Second, Bangladesh has limited export products. Notably, apparel constitutes more than 80 per cent of country's total export. Moreover, apparel mainly is exported to developed countries and it is so since around 70 per cent of global import is captured by the developed countries. Therefore, if Bangladesh signs FTAs with the developed countries, the country may experience export benefit in retaining the markets in these countries-- since all developed countries except the United States grant DFQF market access in apparel to Bangladesh as an LDC. However, there are other challenges in signing FTAs with developed countries. On the other hand, it is nearly impossible to foresee any export benefit in signing FTAs with developing countries with this narrow export basket. Any assessment of impact of FTAs with developing countries will obviously show the minimal export benefit. Therefore, diversification of export products is a pre-requisite of engaging FTAs with any countries, especially developing countries. Diversification may require tariff and FDI policy reforms, massive programme for quality human resource development and investment in quality infrastructure.
Third, focus of modern FTAs has shifted dramatically from traditional emphasis on market access to other measures such as services, investment, competition policy, intellectual property rights, government procurement, state trading enterprises, labour, environment etc. While many developing countries are ready to go for FTAs with narrow coverage, developed countries demand wider coverage. Coverage of these areas will require undertaking obligations rather than creating new opportunities except in trade in services. Till now, Bangladesh is not exposed in these areas in international forums. Therefore, there is a need for comprehensive assessment of related policies, their compatibility with standards followed in other FTAs and status of liberalisation in these areas before entering into negotiations of FTAs, in order to assess how far Bangladesh may go in these areas.
Fourth, despite considerable trade liberalisation over 1990-2005, average customs duty in Bangladesh are among the highest in developing countries. While average customs duty in Bangladesh is around 15 per cent, average border tariff becomes twice if regulatory and supplementary duties are added. FTAs require elimination of all border taxes imposed solely on import. Accordingly, Bangladesh must eliminate customs duty along with supplementary and regulatory duties. This may result in decline in border tax revenue, if not compensated by increased import resulting from reduction of border taxes and expansion of economic activities. Moreover, gradual reduction of border taxes will also put competitive pressure on domestic industries, which are being protected through high tariff for a long time. Most importantly, elimination of border taxes only for FTA partner countries leads to high trade diversion, which has negative impact on consumer welfare. Therefore, if Bangladesh enters into FTAs with existing high tariff regime without reducing it prior to the date of entry into force, costs of FTA will likely be higher than the benefits of FTA. Tariff policy reform is now therefore, the call of the time, if Bangladesh wants to seriously consider entering into FTA.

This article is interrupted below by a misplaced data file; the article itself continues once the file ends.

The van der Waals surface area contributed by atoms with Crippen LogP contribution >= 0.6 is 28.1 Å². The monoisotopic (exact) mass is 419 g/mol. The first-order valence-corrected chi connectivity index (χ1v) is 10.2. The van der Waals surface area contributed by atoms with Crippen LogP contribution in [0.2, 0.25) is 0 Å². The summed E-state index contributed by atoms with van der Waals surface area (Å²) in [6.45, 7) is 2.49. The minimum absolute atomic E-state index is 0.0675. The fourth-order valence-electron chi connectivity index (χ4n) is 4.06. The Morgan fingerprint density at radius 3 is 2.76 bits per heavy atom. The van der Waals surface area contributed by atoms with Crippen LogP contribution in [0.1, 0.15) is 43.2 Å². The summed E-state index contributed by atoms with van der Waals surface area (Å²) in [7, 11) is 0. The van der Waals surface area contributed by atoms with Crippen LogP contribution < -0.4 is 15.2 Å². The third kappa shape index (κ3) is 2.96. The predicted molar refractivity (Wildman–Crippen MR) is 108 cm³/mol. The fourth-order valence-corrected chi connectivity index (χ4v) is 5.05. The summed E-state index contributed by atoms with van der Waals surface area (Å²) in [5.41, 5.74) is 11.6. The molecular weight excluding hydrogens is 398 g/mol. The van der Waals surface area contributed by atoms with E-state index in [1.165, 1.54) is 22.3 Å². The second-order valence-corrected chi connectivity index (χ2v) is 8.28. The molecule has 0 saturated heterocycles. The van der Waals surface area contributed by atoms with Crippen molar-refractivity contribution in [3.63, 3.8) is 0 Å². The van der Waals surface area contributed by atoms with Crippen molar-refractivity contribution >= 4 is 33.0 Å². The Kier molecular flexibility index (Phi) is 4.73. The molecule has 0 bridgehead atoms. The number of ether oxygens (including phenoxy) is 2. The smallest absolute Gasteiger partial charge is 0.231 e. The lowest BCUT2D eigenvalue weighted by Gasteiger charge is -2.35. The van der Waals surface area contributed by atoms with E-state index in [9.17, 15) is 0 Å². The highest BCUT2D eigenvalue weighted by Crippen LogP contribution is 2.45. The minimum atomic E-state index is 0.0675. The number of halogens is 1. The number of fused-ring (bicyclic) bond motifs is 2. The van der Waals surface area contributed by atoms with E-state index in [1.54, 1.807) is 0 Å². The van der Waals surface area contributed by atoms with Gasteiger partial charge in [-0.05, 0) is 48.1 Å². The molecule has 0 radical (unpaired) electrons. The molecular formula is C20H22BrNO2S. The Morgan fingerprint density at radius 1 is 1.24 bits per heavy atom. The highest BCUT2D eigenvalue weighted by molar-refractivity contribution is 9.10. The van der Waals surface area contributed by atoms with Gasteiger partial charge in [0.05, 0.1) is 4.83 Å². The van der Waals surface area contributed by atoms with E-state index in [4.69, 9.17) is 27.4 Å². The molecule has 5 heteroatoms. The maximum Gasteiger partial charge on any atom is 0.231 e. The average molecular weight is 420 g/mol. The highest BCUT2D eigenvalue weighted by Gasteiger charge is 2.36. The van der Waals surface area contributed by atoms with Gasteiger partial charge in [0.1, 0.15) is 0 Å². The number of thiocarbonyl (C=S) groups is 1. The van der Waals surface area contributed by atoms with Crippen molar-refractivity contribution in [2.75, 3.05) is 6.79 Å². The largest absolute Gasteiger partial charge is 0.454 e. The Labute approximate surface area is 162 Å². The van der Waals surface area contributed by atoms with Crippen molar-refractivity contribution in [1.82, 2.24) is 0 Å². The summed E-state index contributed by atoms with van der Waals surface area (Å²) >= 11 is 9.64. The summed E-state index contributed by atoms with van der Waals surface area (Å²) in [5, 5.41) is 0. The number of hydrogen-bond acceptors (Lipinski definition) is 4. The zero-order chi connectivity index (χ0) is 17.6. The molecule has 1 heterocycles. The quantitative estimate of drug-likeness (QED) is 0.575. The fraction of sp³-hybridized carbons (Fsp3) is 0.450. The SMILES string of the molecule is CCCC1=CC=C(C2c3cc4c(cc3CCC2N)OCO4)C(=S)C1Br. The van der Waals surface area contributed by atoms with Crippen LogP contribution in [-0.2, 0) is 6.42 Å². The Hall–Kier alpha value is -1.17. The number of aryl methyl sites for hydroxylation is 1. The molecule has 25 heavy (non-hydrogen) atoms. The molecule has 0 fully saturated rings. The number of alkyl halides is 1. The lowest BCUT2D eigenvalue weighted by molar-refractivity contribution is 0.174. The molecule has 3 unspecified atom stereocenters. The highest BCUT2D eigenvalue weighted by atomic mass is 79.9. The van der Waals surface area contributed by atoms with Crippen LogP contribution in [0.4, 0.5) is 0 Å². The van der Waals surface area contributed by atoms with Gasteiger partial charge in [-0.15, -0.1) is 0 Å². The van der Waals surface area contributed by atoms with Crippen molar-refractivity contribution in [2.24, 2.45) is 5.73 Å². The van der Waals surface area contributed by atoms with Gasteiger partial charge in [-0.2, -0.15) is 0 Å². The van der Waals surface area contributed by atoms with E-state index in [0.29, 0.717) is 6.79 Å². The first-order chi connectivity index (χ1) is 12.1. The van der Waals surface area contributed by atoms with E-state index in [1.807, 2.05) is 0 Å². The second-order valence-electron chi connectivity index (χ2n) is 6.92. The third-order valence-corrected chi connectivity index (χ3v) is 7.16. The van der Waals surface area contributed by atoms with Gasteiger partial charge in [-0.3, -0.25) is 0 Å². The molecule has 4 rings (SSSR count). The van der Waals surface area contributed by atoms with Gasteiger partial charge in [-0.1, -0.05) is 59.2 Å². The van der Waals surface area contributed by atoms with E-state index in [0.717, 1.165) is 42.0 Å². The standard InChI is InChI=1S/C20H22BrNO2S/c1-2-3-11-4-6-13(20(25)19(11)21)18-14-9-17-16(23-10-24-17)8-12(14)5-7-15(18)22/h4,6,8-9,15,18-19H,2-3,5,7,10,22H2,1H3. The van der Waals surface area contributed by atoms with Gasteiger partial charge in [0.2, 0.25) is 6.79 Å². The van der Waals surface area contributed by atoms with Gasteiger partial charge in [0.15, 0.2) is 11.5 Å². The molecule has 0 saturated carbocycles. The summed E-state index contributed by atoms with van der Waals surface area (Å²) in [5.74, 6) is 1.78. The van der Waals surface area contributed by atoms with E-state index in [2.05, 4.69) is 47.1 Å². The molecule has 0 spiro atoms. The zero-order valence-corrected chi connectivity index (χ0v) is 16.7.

Bangladesh is going to enter into an era of reciprocal treatment from an era of non-reciprocal treatment. This obviously puts enormous challenges on the economy. However, Bangladesh has evidence of meeting challenges successfully. When Bangladesh entered the global appatrel market, the government took a historic and bold decision to allow duty-free import of raw materials for export of apparel under bonded warehouse facilities being fully aware of the possibility of leakage in the domestic market. This policy yielded enormous benefit to the economy of the country by expanding our export, generating employment, especially for the women and most importantly empowering women. We all expect that the government, policy makers and the private entrepreneurs will certainly come up with initiatives to face the challenges and take appropriate decision to keep the pace of export through international trade cooperation.
Dr Mostofa Abid Khan is a trade specialst and former Member of Bangladesh Tariff and Trade Commissin.